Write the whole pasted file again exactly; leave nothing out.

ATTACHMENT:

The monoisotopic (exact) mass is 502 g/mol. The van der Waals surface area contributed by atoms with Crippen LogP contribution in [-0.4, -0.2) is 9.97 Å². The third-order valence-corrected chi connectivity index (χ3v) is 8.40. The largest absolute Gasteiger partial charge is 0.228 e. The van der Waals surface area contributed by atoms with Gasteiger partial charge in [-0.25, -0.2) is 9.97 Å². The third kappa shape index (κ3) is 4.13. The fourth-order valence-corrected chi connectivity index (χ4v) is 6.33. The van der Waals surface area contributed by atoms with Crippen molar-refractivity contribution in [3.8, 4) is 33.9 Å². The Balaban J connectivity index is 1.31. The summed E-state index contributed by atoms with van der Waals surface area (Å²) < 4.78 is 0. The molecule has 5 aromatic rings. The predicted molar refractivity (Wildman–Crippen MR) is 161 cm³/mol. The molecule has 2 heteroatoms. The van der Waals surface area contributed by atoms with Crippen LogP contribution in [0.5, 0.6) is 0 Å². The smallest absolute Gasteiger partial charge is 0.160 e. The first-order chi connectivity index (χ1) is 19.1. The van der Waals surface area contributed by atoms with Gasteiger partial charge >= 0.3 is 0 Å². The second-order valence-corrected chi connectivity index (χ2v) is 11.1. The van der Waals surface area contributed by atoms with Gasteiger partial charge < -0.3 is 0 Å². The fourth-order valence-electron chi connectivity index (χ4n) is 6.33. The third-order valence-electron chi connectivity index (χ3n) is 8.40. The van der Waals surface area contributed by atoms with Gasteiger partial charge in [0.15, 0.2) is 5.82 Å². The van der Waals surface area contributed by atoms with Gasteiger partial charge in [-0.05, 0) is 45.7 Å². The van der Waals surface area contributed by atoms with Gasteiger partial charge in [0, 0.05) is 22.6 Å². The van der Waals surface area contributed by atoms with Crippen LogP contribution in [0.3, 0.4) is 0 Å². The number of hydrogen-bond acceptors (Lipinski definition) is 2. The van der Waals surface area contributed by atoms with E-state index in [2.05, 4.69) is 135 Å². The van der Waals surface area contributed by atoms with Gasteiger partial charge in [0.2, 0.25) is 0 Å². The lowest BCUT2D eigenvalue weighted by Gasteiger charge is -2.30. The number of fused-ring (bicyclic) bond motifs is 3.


The monoisotopic (exact) mass is 502 g/mol. The van der Waals surface area contributed by atoms with Crippen LogP contribution in [-0.4, -0.2) is 9.97 Å². The third-order valence-corrected chi connectivity index (χ3v) is 8.40. The largest absolute Gasteiger partial charge is 0.228 e. The van der Waals surface area contributed by atoms with Gasteiger partial charge in [-0.25, -0.2) is 9.97 Å². The third kappa shape index (κ3) is 4.13. The fourth-order valence-corrected chi connectivity index (χ4v) is 6.33. The van der Waals surface area contributed by atoms with Crippen molar-refractivity contribution in [3.8, 4) is 33.9 Å². The Balaban J connectivity index is 1.31. The summed E-state index contributed by atoms with van der Waals surface area (Å²) < 4.78 is 0. The molecule has 5 aromatic rings. The predicted molar refractivity (Wildman–Crippen MR) is 161 cm³/mol. The molecule has 2 heteroatoms. The van der Waals surface area contributed by atoms with Crippen LogP contribution in [0.5, 0.6) is 0 Å². The smallest absolute Gasteiger partial charge is 0.160 e. The first-order chi connectivity index (χ1) is 19.1. The van der Waals surface area contributed by atoms with Gasteiger partial charge >= 0.3 is 0 Å². The second-order valence-corrected chi connectivity index (χ2v) is 11.1. The van der Waals surface area contributed by atoms with Gasteiger partial charge < -0.3 is 0 Å². The fourth-order valence-electron chi connectivity index (χ4n) is 6.33. The third-order valence-electron chi connectivity index (χ3n) is 8.40. The van der Waals surface area contributed by atoms with Gasteiger partial charge in [0.15, 0.2) is 5.82 Å². The van der Waals surface area contributed by atoms with Gasteiger partial charge in [-0.05, 0) is 45.7 Å². The van der Waals surface area contributed by atoms with Gasteiger partial charge in [0, 0.05) is 22.6 Å². The van der Waals surface area contributed by atoms with Crippen LogP contribution in [0.3, 0.4) is 0 Å². The number of hydrogen-bond acceptors (Lipinski definition) is 2. The van der Waals surface area contributed by atoms with E-state index in [2.05, 4.69) is 135 Å². The van der Waals surface area contributed by atoms with Gasteiger partial charge in [0.2, 0.25) is 0 Å². The lowest BCUT2D eigenvalue weighted by Gasteiger charge is -2.30. The number of fused-ring (bicyclic) bond motifs is 3.